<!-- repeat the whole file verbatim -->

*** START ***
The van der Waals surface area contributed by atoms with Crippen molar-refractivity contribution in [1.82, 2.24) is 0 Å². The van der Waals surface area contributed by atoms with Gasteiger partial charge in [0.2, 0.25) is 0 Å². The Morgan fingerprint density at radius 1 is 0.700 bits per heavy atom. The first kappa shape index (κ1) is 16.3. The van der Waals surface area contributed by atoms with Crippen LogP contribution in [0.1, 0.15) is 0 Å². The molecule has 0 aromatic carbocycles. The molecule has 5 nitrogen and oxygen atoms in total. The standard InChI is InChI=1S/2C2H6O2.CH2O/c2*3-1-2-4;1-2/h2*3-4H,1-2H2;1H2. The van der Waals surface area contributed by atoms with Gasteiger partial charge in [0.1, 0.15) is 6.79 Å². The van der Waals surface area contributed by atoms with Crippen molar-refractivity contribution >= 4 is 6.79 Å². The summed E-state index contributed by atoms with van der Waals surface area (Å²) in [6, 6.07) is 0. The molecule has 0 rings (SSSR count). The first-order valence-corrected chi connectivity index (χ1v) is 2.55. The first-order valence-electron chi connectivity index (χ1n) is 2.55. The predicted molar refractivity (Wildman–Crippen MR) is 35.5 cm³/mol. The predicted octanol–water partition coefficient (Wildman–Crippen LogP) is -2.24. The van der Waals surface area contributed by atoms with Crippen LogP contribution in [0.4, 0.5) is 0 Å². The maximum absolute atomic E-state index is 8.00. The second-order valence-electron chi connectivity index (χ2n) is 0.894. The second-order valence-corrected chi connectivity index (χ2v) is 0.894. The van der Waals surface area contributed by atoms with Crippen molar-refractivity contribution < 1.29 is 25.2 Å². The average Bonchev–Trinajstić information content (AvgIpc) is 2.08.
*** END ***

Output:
The van der Waals surface area contributed by atoms with Crippen molar-refractivity contribution in [1.82, 2.24) is 0 Å². The van der Waals surface area contributed by atoms with Gasteiger partial charge in [0.2, 0.25) is 0 Å². The Morgan fingerprint density at radius 1 is 0.700 bits per heavy atom. The first kappa shape index (κ1) is 16.3. The van der Waals surface area contributed by atoms with Crippen LogP contribution in [0.1, 0.15) is 0 Å². The molecule has 0 aromatic carbocycles. The molecule has 5 nitrogen and oxygen atoms in total. The standard InChI is InChI=1S/2C2H6O2.CH2O/c2*3-1-2-4;1-2/h2*3-4H,1-2H2;1H2. The van der Waals surface area contributed by atoms with Gasteiger partial charge in [0.1, 0.15) is 6.79 Å². The van der Waals surface area contributed by atoms with Crippen molar-refractivity contribution >= 4 is 6.79 Å². The summed E-state index contributed by atoms with van der Waals surface area (Å²) in [6, 6.07) is 0. The molecule has 0 rings (SSSR count). The first-order valence-corrected chi connectivity index (χ1v) is 2.55. The first-order valence-electron chi connectivity index (χ1n) is 2.55. The predicted molar refractivity (Wildman–Crippen MR) is 35.5 cm³/mol. The predicted octanol–water partition coefficient (Wildman–Crippen LogP) is -2.24. The van der Waals surface area contributed by atoms with Crippen LogP contribution in [0.4, 0.5) is 0 Å². The maximum absolute atomic E-state index is 8.00. The second-order valence-electron chi connectivity index (χ2n) is 0.894. The second-order valence-corrected chi connectivity index (χ2v) is 0.894. The van der Waals surface area contributed by atoms with Crippen molar-refractivity contribution < 1.29 is 25.2 Å². The average Bonchev–Trinajstić information content (AvgIpc) is 2.08.